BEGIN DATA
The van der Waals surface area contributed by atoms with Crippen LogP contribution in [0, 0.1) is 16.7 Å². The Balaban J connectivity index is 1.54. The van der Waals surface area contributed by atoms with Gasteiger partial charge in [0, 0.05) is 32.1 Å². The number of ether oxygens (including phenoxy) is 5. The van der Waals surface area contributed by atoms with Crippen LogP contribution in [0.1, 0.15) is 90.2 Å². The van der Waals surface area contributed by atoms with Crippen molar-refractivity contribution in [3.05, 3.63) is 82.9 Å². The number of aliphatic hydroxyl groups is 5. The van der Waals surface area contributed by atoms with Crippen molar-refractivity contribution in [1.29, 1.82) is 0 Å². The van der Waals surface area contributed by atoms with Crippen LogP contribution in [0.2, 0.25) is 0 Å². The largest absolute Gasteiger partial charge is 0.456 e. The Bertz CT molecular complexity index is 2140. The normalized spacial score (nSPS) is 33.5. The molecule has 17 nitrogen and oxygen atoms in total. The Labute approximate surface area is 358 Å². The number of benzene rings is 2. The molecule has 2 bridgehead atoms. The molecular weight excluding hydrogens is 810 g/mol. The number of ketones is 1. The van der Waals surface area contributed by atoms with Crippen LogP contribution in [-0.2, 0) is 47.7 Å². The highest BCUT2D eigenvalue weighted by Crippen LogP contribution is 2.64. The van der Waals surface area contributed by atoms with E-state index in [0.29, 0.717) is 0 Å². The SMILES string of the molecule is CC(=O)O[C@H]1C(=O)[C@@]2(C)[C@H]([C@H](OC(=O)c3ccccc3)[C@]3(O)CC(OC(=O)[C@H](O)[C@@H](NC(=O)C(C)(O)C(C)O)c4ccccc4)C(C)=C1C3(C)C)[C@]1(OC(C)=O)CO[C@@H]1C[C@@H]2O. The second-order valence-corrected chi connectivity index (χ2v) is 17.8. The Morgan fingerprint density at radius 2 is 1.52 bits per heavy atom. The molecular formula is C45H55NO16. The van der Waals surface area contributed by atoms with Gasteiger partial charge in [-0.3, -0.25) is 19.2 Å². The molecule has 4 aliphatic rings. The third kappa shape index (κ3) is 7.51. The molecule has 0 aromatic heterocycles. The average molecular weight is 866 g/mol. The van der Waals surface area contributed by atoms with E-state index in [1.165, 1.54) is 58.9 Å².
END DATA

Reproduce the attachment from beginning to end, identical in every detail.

The van der Waals surface area contributed by atoms with Crippen LogP contribution in [0, 0.1) is 16.7 Å². The Balaban J connectivity index is 1.54. The van der Waals surface area contributed by atoms with Gasteiger partial charge in [0, 0.05) is 32.1 Å². The number of ether oxygens (including phenoxy) is 5. The van der Waals surface area contributed by atoms with Crippen LogP contribution in [0.1, 0.15) is 90.2 Å². The van der Waals surface area contributed by atoms with Crippen molar-refractivity contribution in [3.05, 3.63) is 82.9 Å². The number of aliphatic hydroxyl groups is 5. The van der Waals surface area contributed by atoms with Crippen molar-refractivity contribution in [1.29, 1.82) is 0 Å². The van der Waals surface area contributed by atoms with Crippen LogP contribution in [0.2, 0.25) is 0 Å². The largest absolute Gasteiger partial charge is 0.456 e. The Bertz CT molecular complexity index is 2140. The normalized spacial score (nSPS) is 33.5. The molecule has 17 nitrogen and oxygen atoms in total. The Labute approximate surface area is 358 Å². The number of benzene rings is 2. The molecule has 2 bridgehead atoms. The molecular weight excluding hydrogens is 810 g/mol. The number of ketones is 1. The van der Waals surface area contributed by atoms with Crippen LogP contribution in [-0.2, 0) is 47.7 Å². The highest BCUT2D eigenvalue weighted by Crippen LogP contribution is 2.64. The van der Waals surface area contributed by atoms with E-state index in [0.29, 0.717) is 0 Å². The SMILES string of the molecule is CC(=O)O[C@H]1C(=O)[C@@]2(C)[C@H]([C@H](OC(=O)c3ccccc3)[C@]3(O)CC(OC(=O)[C@H](O)[C@@H](NC(=O)C(C)(O)C(C)O)c4ccccc4)C(C)=C1C3(C)C)[C@]1(OC(C)=O)CO[C@@H]1C[C@@H]2O. The second-order valence-corrected chi connectivity index (χ2v) is 17.8. The Morgan fingerprint density at radius 2 is 1.52 bits per heavy atom. The molecular formula is C45H55NO16. The van der Waals surface area contributed by atoms with Gasteiger partial charge in [-0.3, -0.25) is 19.2 Å². The molecule has 4 aliphatic rings. The third kappa shape index (κ3) is 7.51. The molecule has 0 aromatic heterocycles. The average molecular weight is 866 g/mol. The van der Waals surface area contributed by atoms with E-state index in [1.165, 1.54) is 58.9 Å².